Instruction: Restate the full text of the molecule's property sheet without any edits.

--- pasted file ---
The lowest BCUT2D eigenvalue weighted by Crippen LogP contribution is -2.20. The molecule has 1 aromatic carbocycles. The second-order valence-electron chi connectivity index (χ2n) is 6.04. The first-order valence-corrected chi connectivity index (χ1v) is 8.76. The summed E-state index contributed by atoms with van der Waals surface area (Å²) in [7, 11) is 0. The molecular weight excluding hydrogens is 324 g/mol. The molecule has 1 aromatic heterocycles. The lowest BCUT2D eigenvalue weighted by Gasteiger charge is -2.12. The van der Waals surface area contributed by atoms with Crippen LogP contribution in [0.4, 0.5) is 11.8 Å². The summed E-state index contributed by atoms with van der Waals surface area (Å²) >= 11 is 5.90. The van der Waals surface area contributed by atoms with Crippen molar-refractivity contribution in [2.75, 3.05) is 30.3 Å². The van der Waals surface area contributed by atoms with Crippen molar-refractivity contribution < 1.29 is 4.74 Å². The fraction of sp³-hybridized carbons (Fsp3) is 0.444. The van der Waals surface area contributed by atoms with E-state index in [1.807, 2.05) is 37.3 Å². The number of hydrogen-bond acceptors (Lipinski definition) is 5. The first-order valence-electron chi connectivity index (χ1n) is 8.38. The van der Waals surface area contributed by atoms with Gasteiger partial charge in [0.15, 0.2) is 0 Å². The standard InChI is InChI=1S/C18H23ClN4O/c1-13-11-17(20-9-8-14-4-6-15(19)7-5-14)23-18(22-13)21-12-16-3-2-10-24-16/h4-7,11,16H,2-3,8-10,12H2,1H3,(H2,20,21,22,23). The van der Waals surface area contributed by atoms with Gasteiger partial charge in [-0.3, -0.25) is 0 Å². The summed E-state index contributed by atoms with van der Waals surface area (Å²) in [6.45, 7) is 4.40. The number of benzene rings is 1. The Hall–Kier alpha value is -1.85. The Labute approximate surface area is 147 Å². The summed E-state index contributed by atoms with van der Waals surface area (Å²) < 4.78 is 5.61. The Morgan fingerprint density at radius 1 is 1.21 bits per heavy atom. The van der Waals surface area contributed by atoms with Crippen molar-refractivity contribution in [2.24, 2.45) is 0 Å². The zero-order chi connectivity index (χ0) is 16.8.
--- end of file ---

The lowest BCUT2D eigenvalue weighted by Crippen LogP contribution is -2.20. The molecule has 1 aromatic carbocycles. The second-order valence-electron chi connectivity index (χ2n) is 6.04. The first-order valence-corrected chi connectivity index (χ1v) is 8.76. The summed E-state index contributed by atoms with van der Waals surface area (Å²) in [7, 11) is 0. The molecular weight excluding hydrogens is 324 g/mol. The molecule has 1 aromatic heterocycles. The lowest BCUT2D eigenvalue weighted by Gasteiger charge is -2.12. The van der Waals surface area contributed by atoms with Crippen LogP contribution in [0.4, 0.5) is 11.8 Å². The summed E-state index contributed by atoms with van der Waals surface area (Å²) >= 11 is 5.90. The van der Waals surface area contributed by atoms with Crippen molar-refractivity contribution in [2.75, 3.05) is 30.3 Å². The van der Waals surface area contributed by atoms with Crippen molar-refractivity contribution < 1.29 is 4.74 Å². The fraction of sp³-hybridized carbons (Fsp3) is 0.444. The van der Waals surface area contributed by atoms with E-state index in [1.807, 2.05) is 37.3 Å². The number of hydrogen-bond acceptors (Lipinski definition) is 5. The first-order valence-electron chi connectivity index (χ1n) is 8.38. The van der Waals surface area contributed by atoms with Gasteiger partial charge in [0.15, 0.2) is 0 Å². The standard InChI is InChI=1S/C18H23ClN4O/c1-13-11-17(20-9-8-14-4-6-15(19)7-5-14)23-18(22-13)21-12-16-3-2-10-24-16/h4-7,11,16H,2-3,8-10,12H2,1H3,(H2,20,21,22,23). The van der Waals surface area contributed by atoms with Gasteiger partial charge in [-0.3, -0.25) is 0 Å². The summed E-state index contributed by atoms with van der Waals surface area (Å²) in [6.45, 7) is 4.40. The number of benzene rings is 1. The Hall–Kier alpha value is -1.85. The Labute approximate surface area is 147 Å². The summed E-state index contributed by atoms with van der Waals surface area (Å²) < 4.78 is 5.61. The Morgan fingerprint density at radius 1 is 1.21 bits per heavy atom. The van der Waals surface area contributed by atoms with Crippen molar-refractivity contribution in [2.24, 2.45) is 0 Å². The zero-order chi connectivity index (χ0) is 16.8.